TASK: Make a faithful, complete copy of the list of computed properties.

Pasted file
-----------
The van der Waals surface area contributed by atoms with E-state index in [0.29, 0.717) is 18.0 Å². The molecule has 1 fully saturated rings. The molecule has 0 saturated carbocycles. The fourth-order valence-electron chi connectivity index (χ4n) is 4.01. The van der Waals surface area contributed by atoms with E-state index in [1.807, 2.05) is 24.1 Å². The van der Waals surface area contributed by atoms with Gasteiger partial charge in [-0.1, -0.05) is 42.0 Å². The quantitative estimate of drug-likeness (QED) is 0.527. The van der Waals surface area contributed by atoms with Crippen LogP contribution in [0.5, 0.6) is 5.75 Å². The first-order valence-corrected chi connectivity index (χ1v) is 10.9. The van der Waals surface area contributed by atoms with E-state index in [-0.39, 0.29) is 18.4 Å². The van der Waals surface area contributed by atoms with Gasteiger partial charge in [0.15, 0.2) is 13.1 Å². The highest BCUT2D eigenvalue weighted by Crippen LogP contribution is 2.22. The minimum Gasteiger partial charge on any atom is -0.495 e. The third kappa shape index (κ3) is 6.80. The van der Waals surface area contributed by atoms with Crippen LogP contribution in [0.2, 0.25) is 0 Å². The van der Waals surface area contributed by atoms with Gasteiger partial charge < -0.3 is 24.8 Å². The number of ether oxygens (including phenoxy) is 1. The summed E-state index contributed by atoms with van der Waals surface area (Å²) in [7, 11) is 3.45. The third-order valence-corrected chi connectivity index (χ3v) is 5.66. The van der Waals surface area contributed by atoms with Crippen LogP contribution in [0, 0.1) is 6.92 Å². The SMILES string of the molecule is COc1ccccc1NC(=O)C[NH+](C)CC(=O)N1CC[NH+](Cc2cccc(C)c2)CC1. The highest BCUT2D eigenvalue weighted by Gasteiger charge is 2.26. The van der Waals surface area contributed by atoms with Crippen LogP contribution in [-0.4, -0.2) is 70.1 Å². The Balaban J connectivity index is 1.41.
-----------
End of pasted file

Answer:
The van der Waals surface area contributed by atoms with E-state index in [0.29, 0.717) is 18.0 Å². The molecule has 1 fully saturated rings. The molecule has 0 saturated carbocycles. The fourth-order valence-electron chi connectivity index (χ4n) is 4.01. The van der Waals surface area contributed by atoms with E-state index in [1.807, 2.05) is 24.1 Å². The van der Waals surface area contributed by atoms with Gasteiger partial charge in [-0.1, -0.05) is 42.0 Å². The quantitative estimate of drug-likeness (QED) is 0.527. The van der Waals surface area contributed by atoms with Crippen LogP contribution in [0.5, 0.6) is 5.75 Å². The first-order valence-corrected chi connectivity index (χ1v) is 10.9. The van der Waals surface area contributed by atoms with E-state index in [-0.39, 0.29) is 18.4 Å². The van der Waals surface area contributed by atoms with Gasteiger partial charge in [0.15, 0.2) is 13.1 Å². The highest BCUT2D eigenvalue weighted by Crippen LogP contribution is 2.22. The minimum Gasteiger partial charge on any atom is -0.495 e. The third kappa shape index (κ3) is 6.80. The van der Waals surface area contributed by atoms with Crippen LogP contribution in [0.2, 0.25) is 0 Å². The van der Waals surface area contributed by atoms with Gasteiger partial charge < -0.3 is 24.8 Å². The number of ether oxygens (including phenoxy) is 1. The summed E-state index contributed by atoms with van der Waals surface area (Å²) in [7, 11) is 3.45. The third-order valence-corrected chi connectivity index (χ3v) is 5.66. The van der Waals surface area contributed by atoms with Crippen LogP contribution in [0, 0.1) is 6.92 Å². The SMILES string of the molecule is COc1ccccc1NC(=O)C[NH+](C)CC(=O)N1CC[NH+](Cc2cccc(C)c2)CC1. The highest BCUT2D eigenvalue weighted by Gasteiger charge is 2.26. The van der Waals surface area contributed by atoms with Crippen LogP contribution in [-0.4, -0.2) is 70.1 Å². The Balaban J connectivity index is 1.41.